The Right Framework
HOW much do the people of Northern Ireland love the peace of the last six months?
The release yesterday by the British and Irish governments of a ``framework document'' for a settlement in Northern Ireland puts that question squarely in the hands of the 900,000 Protestants and 600,000 Catholics who live there. As British Prime Minister John Major said in announcing the plan, ``We seek to help peace, but only the people of Northern Ireland can deliver it.''
The road ahead is difficult, to say the least. But forward is where all eyes must stay riveted. The harsh early criticism of the document by hard-line unionists must be weathered. To that end, the British government will distribute thousands of copies of the document directly to Northern Irish households, so that people can judge it for themselves.
Mr. Major made a crucial concession to unionists when he said that the framework plan need not be the exclusive vehicle for future talks. This will allow a rival document put forward by the Ulster Unionist Party to be discussed, a move that might be enough to get them to the table. The danger, of course, is that by broadening the basis for negotiations no coherent way forward will emerge.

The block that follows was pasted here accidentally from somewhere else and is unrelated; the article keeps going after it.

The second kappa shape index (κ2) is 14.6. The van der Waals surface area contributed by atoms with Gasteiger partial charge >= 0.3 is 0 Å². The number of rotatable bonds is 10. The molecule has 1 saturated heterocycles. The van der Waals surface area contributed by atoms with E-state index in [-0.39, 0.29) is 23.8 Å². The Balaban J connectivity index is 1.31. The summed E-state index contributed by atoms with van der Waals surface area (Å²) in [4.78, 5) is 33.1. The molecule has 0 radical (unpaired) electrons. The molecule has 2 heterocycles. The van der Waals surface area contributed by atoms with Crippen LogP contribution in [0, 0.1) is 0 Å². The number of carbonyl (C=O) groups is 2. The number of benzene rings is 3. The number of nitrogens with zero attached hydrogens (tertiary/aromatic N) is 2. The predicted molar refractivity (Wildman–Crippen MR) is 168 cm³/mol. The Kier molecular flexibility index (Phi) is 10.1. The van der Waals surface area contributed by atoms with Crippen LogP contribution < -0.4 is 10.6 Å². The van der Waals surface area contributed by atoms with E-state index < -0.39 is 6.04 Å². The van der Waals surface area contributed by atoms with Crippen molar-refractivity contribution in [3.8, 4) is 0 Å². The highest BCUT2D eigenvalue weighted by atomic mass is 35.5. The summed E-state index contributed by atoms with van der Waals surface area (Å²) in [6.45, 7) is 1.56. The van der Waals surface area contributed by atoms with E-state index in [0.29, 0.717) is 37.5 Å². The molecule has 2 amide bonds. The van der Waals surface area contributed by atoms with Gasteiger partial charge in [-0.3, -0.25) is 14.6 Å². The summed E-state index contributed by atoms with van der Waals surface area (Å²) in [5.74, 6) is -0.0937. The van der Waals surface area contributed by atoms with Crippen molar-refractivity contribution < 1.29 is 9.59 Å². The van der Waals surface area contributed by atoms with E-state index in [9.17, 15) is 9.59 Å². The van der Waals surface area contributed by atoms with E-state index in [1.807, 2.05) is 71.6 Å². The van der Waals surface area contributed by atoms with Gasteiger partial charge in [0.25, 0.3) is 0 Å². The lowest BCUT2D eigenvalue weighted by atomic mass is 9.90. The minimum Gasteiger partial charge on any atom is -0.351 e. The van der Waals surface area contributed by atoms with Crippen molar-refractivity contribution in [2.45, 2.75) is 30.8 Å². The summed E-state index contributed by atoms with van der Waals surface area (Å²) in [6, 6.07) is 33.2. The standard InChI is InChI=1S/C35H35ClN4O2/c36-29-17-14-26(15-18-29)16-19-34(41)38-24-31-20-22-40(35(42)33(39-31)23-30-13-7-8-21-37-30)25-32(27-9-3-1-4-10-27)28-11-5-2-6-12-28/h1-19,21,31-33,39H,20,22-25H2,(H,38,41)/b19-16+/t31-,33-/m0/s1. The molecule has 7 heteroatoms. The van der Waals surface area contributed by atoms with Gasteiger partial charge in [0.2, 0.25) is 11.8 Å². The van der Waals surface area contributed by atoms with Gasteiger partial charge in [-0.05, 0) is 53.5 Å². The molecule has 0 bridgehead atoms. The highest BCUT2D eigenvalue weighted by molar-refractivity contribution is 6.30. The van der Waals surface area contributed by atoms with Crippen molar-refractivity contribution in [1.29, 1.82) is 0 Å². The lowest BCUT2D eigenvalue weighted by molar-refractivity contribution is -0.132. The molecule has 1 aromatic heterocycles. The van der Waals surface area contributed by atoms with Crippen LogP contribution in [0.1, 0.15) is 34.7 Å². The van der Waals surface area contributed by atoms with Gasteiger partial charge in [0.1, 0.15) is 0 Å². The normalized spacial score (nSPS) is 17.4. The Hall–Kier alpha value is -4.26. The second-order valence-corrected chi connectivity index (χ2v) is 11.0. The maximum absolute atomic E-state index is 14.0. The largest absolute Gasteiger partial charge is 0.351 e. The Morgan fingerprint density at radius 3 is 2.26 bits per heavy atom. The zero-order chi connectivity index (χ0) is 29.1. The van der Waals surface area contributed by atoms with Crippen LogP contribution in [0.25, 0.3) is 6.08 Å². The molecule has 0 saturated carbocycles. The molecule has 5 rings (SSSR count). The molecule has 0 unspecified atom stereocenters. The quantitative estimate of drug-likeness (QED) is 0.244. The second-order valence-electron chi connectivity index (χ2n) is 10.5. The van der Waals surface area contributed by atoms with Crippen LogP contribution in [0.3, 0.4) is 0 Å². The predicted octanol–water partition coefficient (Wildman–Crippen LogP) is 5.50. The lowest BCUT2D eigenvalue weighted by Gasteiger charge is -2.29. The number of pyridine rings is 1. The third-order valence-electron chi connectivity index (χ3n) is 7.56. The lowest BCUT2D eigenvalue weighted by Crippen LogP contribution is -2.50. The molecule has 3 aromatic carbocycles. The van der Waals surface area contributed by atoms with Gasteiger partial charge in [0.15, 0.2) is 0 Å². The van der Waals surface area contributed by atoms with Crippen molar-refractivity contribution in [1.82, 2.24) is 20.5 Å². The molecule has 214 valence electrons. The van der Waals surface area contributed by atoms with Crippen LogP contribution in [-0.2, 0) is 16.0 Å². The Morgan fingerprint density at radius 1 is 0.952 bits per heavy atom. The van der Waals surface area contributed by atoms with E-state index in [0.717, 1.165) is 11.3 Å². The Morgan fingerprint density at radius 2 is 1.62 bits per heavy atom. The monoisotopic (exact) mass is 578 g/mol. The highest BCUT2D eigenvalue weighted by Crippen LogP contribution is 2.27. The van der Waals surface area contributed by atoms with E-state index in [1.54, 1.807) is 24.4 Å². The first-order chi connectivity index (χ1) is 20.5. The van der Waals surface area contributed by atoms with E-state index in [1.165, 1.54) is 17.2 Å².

The Unionist plan leaves out any cross-border coordination between a proposed new Northern Ireland assembly and the Irish Parliament. This is the most controversial point for unionists, who see it as too much of a first step toward a united Ireland.
But the apparently insolubility of this aspect of the talks need not prevent progress. Peace advocates on both sides should stress the positives: the agreement that the Irish government will give up its constitutional claims to Northern Ireland; that any plan for Northern Ireland will be determined by the people there, not London or Dublin; that any future Northern Ireland assembly will protect minority rights; and that a ``bill of rights'' will be drawn up to protect each community's culture and religious heritage.
It is now incumbent on responsible leaders on all sides to rally to the document. The goal should be, as moderate republican John Hume has said for some time now, ``not a united Ireland, but an agreed Ireland.''
More than ever, as Mr. Hume has said before, it is the time to ``Spill sweat, not blood.''